The group, featuring Julie Rackow, Lori Andersen, Natalie Willemsen, Tanya Gonzales-Ortega and Drew Robinson, will donate all monetary proceeds from the sale of art in the exhibition to the Revolutionary Association of the Women of Afghanistan.
The artists' goal is to educate the community and to clearly direct the healing power of intention toward a country whose women are recovering from a decade of suppression and misogyny. The art installations and traditional work will present both the horror and the healing in order to focus on recovery of a gender balance of power for this war-torn country.
Beth Kangus, from the University of Arizona's Middle Eastern Studies Department, will speak during the free opening reception, which is from 6 to 8 p.m. today. The gallery is located at 240 N. Stone, one block north of the Main Library. Regular hours are 8:30 a.m. to 5 p.m. Monday through Friday. For more information, call 624-0595, ext. 26, e-mail firstname.lastname@example.org or visit www.tucsonpimaartscouncil.org.
A RIGHT SIDE OF WRIGHT? Frank Lloyd Wright was prolific in many ways.
Wright, who spent much of his later life at Taliesin West in Arizona, was not only a prolific designer of buildings but also fathered seven children with different women.
The life of the man who suffered personal tragedy and stirred intense social controversy is the focus of Arizona Theatre Company's Work Song: Three Views of Frank Lloyd Wright, a thrilling new play by Jeffrey Hatcher and Eric Simonson.
Work Song is a provocative play that chronicles the famed architect's life and an attempt to capture the complexity and contradictions of his life and personality. To that end, Hatcher and Simonson created three one-act plays that each uses a different lens through which to view the legend, the architect and the man.
The play, described as "elegant," "vigorous" and "breathtaking" by the Chicago Tribune, previews at 7:30 tonight and runs through May 4 at the Temple of Music and Art. Tickets are $24 to $36 and are available at www.arizonatheatre.org or by calling the ATC box office at 622-2823. ATC will offer a Pay What You Can performance on Tuesday, April 16 at 7:30 p.m. A limited number of tickets will go on sale at the Temple of Music and Art at 10 a.m. on the day of the performance and are limited to two tickets per order with a suggested donation of $5.
A floral fiesta. Stop digging around for something interesting to do this weekend and head down to El Con Mall.
Not to shop, of course--unless you're looking for Home Depot goodies, there's not much doing at the eyesore of a mall on Broadway.
Things will be a bit prettier there this weekend, though. The Fiesta de las Flores offers the public a view of Tucson's varied gardening results at its best. It also provides the novice with an opportunity to talk with members of the various societies for expert growing advice and to purchase plants and potting supplies from local nurseries and commercial growers. Lovely and striking floral arrangements by Tucson's talented florists will also be on exhibit.
A dozen groups, including the Orchid Society of Southern Arizona, Southern Arizona Bonsai Enthusiasts, Tucson Bonsai Society and Tucson Botanical Gardens, will have exhibits set up for the weekend.
The event, sponsored by the Orchid Society of Southern Arizona, is from 9 a.m. to 9 p.m. today and 10 a.m. to 5 p.m. Sunday at the mall at 3601 E. Broadway Blvd. (Just look for the empty stores and dirt piles.) For more information, call 299-6195.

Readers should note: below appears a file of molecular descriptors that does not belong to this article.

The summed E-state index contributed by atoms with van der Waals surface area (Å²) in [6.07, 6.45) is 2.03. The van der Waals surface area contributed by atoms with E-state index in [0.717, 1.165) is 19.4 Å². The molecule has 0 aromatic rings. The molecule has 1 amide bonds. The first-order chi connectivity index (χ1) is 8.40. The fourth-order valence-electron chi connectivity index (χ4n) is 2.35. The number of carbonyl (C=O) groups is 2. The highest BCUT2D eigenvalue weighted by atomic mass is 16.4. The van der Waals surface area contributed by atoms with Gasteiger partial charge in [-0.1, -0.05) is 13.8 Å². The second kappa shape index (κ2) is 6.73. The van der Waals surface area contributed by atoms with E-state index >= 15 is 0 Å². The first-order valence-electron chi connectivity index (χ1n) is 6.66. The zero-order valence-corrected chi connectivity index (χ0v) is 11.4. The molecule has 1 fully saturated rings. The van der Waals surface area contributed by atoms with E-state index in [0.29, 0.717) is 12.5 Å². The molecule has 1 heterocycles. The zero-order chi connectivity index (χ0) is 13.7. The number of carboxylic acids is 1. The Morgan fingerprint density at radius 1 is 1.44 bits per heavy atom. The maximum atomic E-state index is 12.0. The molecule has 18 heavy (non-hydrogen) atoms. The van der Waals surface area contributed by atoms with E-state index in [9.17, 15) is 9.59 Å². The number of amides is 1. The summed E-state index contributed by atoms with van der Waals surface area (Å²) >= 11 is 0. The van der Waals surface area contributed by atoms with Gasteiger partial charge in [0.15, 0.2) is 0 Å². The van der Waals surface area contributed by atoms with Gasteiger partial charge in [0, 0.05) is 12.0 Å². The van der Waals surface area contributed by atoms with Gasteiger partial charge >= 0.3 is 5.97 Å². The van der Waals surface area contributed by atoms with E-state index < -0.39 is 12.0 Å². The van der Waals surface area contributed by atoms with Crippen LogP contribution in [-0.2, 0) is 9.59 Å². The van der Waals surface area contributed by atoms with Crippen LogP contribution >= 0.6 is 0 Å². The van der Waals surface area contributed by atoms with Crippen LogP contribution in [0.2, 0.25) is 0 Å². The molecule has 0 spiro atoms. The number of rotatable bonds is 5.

Tuning in to Native music. Award-winning flute artist Robert "Tree" Cody performs today in an annual benefit that has made quite a name for itself.
For the past 15 years, St. Philip's in the Hills has sponsored a Native American music concert to benefit the programs in the Pascua Yaqui community. Each of those years R. Carlos Nakai performed to sold-out audiences.
This year's performer is Cody, a renowned native flute player, international recording artist and NAMMY Award winner, who will be here for his only Tucson concert this season.
This is a unique opportunity for Native American music lovers and supporters of education and program development for Native American students. The concert benefits Pascua Yaqui Children's Programs and Reservation Creation Women's Circle Charitable Trust.
The event starts at 2 p.m. today at St. Philip's in the Hills Episcopal Church, at the northeast corner of River and Campbell. Tickets are $20. For tickets, call 295-1350, 622-4900 or 326-5775. For more information, visit www.usaindianinfo.org or www.treecody.com.
Rock and rolls of film. If you missed a few shows at Club Congress, Jason Carlisle has you covered.
Thanks to Carlisle, you can check out bands like Great American Tragedy and The Blacks in an exhibition called Live! Music! Photos! at the Gallery in Hotel Congress. It's a collection of Carlisle's photographs of performances at Club Congress. The images document Tucson's nightlife, capturing the energy and spirit of live music.
The show, which runs through April 28, reveals the power photography has to illustrate an emotion or event in a single image.
Carlisle is a Tucson resident and graduated from the University of Iowa with a bachelor's of fine arts in photography.
The Hotel Congress is located at 311 E. Congress. For more information, call 624-5019.
Drip, drip, drip. Talk about water seems to come and go with Arizona's dry spells.
But some people, like University of Arizona herpetologist Dr. Phil Rosen, just never stop talking about water when it comes to things like aquatic and riparian restoration.
Now more than ever it is important to conserve our precious streams, ponds and cienegas; that's why you're invited to join Rosen for an enlightening slide presentation. He'll be discussing efforts to restore both rural and urban streams and bodies of water in southeastern Arizona.
See how restoring these areas can benefit not only fish and reptiles but nearly every other type of animal in Arizona. The talk, part of the Sky Island lecture series, starts at 7 p.m. today at University Medical Center's DuVal Auditorium, 1501 N. Campbell Ave.
Dig in, help out. Go out to dinner tonight and you'll be helping the fight against sexual assault.
You do have to eat in one of the right restaurants, though. Restaurants participating in the event called Dine Out For Safety include: Bistro Zin, Barrio, El Charro Downtown, El Charro East, Feast Tasteful Takeout, Flying V Bar and Grill, The Grill at Hacienda del Sol, J Bar, Kingfisher, Linen, Magpies Gourmet Pizza, Nonie, Oven's and Wildflower.
Enjoy a great meal and that's all you have to do--a portion of your dinner check will be donated to the Southern Arizona Center Against Sexual Assault.
For more information, call 327-1171.